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How to find a mechanic you can trust

How to find a mechanic you can trust

If you own a car, you know how important a good mechanic is. Of course, we’ve all heard stories of car repair shops that rip people off or try to take advantage of uninformed customers. So how do you find a mechanic you can trust, and keep from being taken advantage of?

In a sense, it’s like anything else. Start by talking to the people you know that have a car like yours. If you don’t know anyone with the exact same type of car, find people with similar cars (such as Toyotas or Fords). Ask them where they take their cars, and how they like the service.

Ask questions like:

  • How long has the mechanic/shop been in business?
  • How long have you been going to them?
  • How did you hear about them?
  • Did the repairs the mechanic/shop did do the trick?
  • Have you ever had any problems with them?
  • Has your mechanic ever told you that a repair was unnecessary? (If so, this is a great sign.)
  • Has your mechanic ever pointed out things you should get fixed that they don’t fix themselves?
  • Do they answer your questions?
  • If there is a problem, do they show or explain what the problem is and lay out possible solutions?
  • Do offer you a choice of new or remanufactured parts?
  • Do they offer to let you keep old parts?

You can also try looking for good shops using sites like Angie’s List, Car Talk’s Mechanics Files, AAA, etc.

Once you have a few candidates in mind, Google them and see if a string of complaints comes up about them. Obviously you want to avoid those. If a string of praise comes up instead, that’s ideal. (I wouldn’t give much weight to only one or two complaints OR only one or two praiseworthy-comments. There will always be outliers.)

Next, visit the shops of the remaining candidates for something minor like an oil change. (Take a mechanically-inclined friend with you for this if you’re just not a car person.) See how the shop does with the oil change, and how they treat you as a person.

Do they try to upsell you on a bunch of stuff? It’s one thing for them to point out that you have a very small oil leak from the whatchamacallit, but another for them to say you that you have a very small oil leak and to pressure you to fix it Right. Now. For $1200, or else.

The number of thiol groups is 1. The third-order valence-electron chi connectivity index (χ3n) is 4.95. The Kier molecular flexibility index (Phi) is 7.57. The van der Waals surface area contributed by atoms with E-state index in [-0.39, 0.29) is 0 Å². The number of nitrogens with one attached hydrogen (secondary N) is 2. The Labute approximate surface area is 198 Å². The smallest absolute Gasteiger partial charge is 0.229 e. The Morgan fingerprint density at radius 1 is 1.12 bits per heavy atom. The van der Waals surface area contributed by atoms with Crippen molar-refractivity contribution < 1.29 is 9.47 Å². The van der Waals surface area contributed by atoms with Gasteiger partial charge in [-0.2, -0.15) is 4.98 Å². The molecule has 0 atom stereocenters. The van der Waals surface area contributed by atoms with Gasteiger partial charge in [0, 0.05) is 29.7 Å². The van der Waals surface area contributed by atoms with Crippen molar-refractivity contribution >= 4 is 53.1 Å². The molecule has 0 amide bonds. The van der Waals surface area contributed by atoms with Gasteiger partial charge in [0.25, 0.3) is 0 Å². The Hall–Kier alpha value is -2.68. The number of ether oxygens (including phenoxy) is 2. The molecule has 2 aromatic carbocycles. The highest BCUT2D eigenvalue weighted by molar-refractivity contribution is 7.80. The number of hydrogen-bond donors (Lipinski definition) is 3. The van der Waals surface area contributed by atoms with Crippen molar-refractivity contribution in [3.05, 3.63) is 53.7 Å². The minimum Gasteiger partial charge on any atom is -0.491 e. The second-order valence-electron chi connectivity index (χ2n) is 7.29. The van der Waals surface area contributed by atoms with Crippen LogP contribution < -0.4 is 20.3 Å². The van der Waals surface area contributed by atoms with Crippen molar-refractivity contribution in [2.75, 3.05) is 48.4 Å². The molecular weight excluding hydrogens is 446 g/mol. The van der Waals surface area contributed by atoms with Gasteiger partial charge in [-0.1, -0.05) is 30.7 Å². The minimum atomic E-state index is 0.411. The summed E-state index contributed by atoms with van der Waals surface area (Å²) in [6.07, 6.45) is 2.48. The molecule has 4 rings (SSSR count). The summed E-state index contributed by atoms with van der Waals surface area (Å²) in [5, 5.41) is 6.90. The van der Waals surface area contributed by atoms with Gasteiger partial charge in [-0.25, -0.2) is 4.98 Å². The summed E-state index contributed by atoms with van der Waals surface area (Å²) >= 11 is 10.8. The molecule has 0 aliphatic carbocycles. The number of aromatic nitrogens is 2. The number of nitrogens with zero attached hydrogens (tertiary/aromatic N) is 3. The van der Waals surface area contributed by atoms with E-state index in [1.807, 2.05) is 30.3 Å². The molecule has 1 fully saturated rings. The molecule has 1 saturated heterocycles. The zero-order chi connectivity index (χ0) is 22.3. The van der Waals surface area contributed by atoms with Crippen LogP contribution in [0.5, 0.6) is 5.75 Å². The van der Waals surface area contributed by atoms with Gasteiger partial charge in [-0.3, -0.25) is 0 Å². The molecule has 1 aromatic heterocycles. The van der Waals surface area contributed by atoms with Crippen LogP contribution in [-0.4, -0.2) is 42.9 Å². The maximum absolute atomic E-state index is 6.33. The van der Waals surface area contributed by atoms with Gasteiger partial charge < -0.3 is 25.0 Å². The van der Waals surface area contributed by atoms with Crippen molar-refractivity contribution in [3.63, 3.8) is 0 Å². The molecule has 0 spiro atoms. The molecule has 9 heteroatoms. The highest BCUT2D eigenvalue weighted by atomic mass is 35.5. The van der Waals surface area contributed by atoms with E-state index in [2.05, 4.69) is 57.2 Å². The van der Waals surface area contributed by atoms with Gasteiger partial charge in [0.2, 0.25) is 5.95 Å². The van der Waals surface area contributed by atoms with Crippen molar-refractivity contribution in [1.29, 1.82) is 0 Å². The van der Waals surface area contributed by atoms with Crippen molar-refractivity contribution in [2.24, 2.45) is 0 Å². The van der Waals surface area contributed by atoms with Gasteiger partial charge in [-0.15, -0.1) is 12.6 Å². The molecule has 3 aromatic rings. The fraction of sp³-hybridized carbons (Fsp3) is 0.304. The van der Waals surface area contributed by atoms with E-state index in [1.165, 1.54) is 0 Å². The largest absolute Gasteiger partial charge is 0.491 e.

Do they really care? You can just tell when a mechanic really cares about what they do. They like fixing cars, and they like helping people, and it’s usually obvious upon working with them a little. In the ideal world, you want to do all of this before you need a major repair.

I found my original mechanic using these methods, and couldn’t have been happier with him. I used him until he retired and sent all of his business to another mechanic. That was all the recommendation I needed, and I’m equally happy with my new mechanic’s work. Strangely, both mechanics are big animal lovers and both do rescue work. That’s another big recommendation in my book.

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  • I guess I’m kind of lucky in this area, in that I don’t have to go shopping around for a mechanic. My whole family has been going to my mechanic all my life, I’ve known him since I was a kid. He knows I tend to be poor, so when I go to him to have repairs done, rather than expecting a check when I pick my truck up, he expects an explanation of how much I can pay him right now and how long it’ll take me to pay the rest. Which is good for a laugh when I see the surprised look on his face those few times I’m able to pay in full up front.

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